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Lagrangian for the Kepler Problem

  1. Aug 26, 2013 #1
    In a two-body solution ( Kepler Problem) how do you find the Lagrangian, L, if the position vector is:

    [tex]x = (v_x * t + x_0, v_y * t + y_0, v_z * t + z_0)[/tex]

    Action from Wikipedia is:

    [tex]S = \int_{t_1}^{t_2} L * dt [/tex]
     
    Last edited: Aug 26, 2013
  2. jcsd
  3. Aug 26, 2013 #2

    mfb

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    2016 Award

    Staff: Mentor

    That is certainly not true for all t, as this would mean linear motion (no acceleration).

    The Lagrangian can be found similar to all other Lagrangians for a particle moving in a potential, the potential is GMm/r where ##r=|x|##.
     
  4. Aug 26, 2013 #3
    If the central mass is large enough, the Lagrangian is

    $$\mathscr{L} = \frac{1}{2}m(\dot{r}+ r \dot{\theta})^{2} - U(r)$$

    Plugging it into the Euler-Lagrange equation:

    $$\frac{\partial \mathscr{L}}{\partial q} = \frac{d}{dt}\frac{\partial \mathscr{L}}{\partial \dot{q}}$$

    For the radial component, we have ##m \ddot{r} = mr \dot{\theta}^{2}-U'(r)##. The ##\theta## component gives us ##0##, because ##\frac{\partial \mathscr{L}}{\partial \theta} = 0 = \frac{d}{dt}(mr^2 \dot{\theta})##, we can call ##mr^2 \dot{\theta} = L##

    At this point, you can pretty much solve the equations of motion with respect to time to get the position.

    I hope that wasn't too convoluted of an answer.

    Edit: Here's a link you might be interested in reading: MIT - Kepler Problem
     
    Last edited: Aug 26, 2013
  5. Aug 26, 2013 #4
    I found a solution for Classical Mechanics

    http://www.wolframalpha.com/input/?i=kepler+problem

    The Kinetic Energy came out to be [tex]\frac {1}{2} (\frac{dx}{dt})^2[/tex]
    The Potential Energy came out to be [tex]\frac {\lambda}{\frac {dx}{dt}}[/tex]

    Not sure what lambda is. Can someone explain?
     
  6. Aug 26, 2013 #5
    None of that is correct. First, Kepler's problem is usually set in at least 2 dimensions. Second, the potential energy does not depend on velocity; it depends on displacement.
     
    Last edited: Aug 26, 2013
  7. Aug 26, 2013 #6
    I've got no idea what you're doing.

    Look, the Lagrangian IS the kinetic minus the potential. ##\mathscr{L} = KE - U##

    In the Kepler Problem, where ##M >> m## $$\mathscr{L} = \frac{1}{2}m(\dot{r}+ r \dot{\theta})^{2} - \frac{GMm}{r}$$

    As Voko says, this can be reduced to a one dimensional problem by playing noting that ---->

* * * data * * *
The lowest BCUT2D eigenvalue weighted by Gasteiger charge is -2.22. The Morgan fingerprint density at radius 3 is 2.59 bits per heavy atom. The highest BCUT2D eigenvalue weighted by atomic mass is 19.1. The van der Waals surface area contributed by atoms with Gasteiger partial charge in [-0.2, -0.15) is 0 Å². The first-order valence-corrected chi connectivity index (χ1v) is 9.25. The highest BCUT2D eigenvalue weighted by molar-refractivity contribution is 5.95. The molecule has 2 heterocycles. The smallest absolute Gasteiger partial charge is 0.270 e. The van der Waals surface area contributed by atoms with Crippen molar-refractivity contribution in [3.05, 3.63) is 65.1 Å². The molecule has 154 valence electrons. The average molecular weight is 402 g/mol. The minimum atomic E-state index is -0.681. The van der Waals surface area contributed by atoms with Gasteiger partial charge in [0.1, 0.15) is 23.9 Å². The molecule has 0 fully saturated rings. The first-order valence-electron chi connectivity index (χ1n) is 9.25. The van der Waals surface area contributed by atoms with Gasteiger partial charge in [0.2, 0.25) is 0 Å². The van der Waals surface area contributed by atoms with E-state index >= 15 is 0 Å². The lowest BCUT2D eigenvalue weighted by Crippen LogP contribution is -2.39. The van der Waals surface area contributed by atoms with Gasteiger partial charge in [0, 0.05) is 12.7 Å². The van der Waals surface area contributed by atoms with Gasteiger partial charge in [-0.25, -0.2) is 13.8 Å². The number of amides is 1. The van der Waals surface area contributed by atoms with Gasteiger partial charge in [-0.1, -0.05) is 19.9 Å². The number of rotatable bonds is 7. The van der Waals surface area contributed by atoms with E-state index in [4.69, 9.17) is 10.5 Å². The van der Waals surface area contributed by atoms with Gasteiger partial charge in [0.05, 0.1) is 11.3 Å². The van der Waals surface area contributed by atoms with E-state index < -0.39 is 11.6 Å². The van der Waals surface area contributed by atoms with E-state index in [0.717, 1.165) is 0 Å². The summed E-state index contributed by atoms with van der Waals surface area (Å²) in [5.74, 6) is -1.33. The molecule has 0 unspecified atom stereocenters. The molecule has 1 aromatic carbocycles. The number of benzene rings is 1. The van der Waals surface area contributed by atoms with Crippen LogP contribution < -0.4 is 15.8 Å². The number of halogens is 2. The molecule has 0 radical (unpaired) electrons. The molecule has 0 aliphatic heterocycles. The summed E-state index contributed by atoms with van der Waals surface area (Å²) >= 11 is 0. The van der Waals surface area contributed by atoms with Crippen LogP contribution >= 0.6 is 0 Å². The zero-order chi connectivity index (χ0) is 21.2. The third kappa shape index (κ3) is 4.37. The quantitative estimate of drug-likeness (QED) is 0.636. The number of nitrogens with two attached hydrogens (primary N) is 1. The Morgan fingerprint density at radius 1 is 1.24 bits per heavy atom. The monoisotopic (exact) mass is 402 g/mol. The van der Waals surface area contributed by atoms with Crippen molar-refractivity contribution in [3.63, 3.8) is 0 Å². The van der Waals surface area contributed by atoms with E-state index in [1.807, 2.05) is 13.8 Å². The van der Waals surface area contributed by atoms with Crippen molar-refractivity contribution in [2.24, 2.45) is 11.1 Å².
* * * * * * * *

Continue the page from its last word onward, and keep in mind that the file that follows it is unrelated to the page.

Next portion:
$$\frac{\partial \mathscr{L}}{\partial \theta} = 0 = \frac{d}{dt}(mr^2 \dot{\theta})$$ where we can set ##mr^2 \dot{\theta} = L## and play with the equations from here.

    What EXACTLY are you trying to figure out? State your question CLEARLY, because I don't have a clue what you're asking for.
     
  8. Aug 27, 2013 #7

    vanhees71

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    The potential is spherically symmetric and thus angular momentum is conserved. The trajectory of the planet thus is in a plane perpendicular to the angular momentum and thus in a plane.

    The kinetic energy is
    [tex]T=\frac{m}{2} \dot{\vec{x}}^2.[/tex]
    Using polar coordinates in the plane perpendicular to angular momentum
    [tex]\vec{x}=r \begin{pmatrix} \cos \varphi \\ \sin \varphi \end{pmatrix}, [/tex]
    you get
    [tex]T=\frac{m}{2} (\dot{r}^2+ r^2 \dot{\varphi}^2).[/tex]
    The Lagrangian thus is
    [tex]L=T-V=\frac{m}{2} (\dot{r}^2+ r^2 \dot{\varphi}^2 )+ \frac{G mM}{r}.[/tex]
    Now you see that [itex]\varphi[/itex] is cyclic and thus
    [tex]J=\frac{\partial L}{\partial \dot{\varphi}}=m r^2 \dot{\varphi}=\text{const}.[/tex]
    This is the conservation of angular momentum in this special frame of reference.

    Rewriting the equation of motion for [itex]r[/itex] using this first integral as a function of [itex]\varphi[/itex] and doing the substitution [itex]s=1/r[/itex] you get an easy to solve differential equation, leading to ellipses, parabolas, or hyperbolas as trajectories.

    The case [itex]J=0[/itex] has to be discussed separately.
     
  9. Aug 27, 2013 #8
    Thanx
     
    Last edited: Aug 27, 2013
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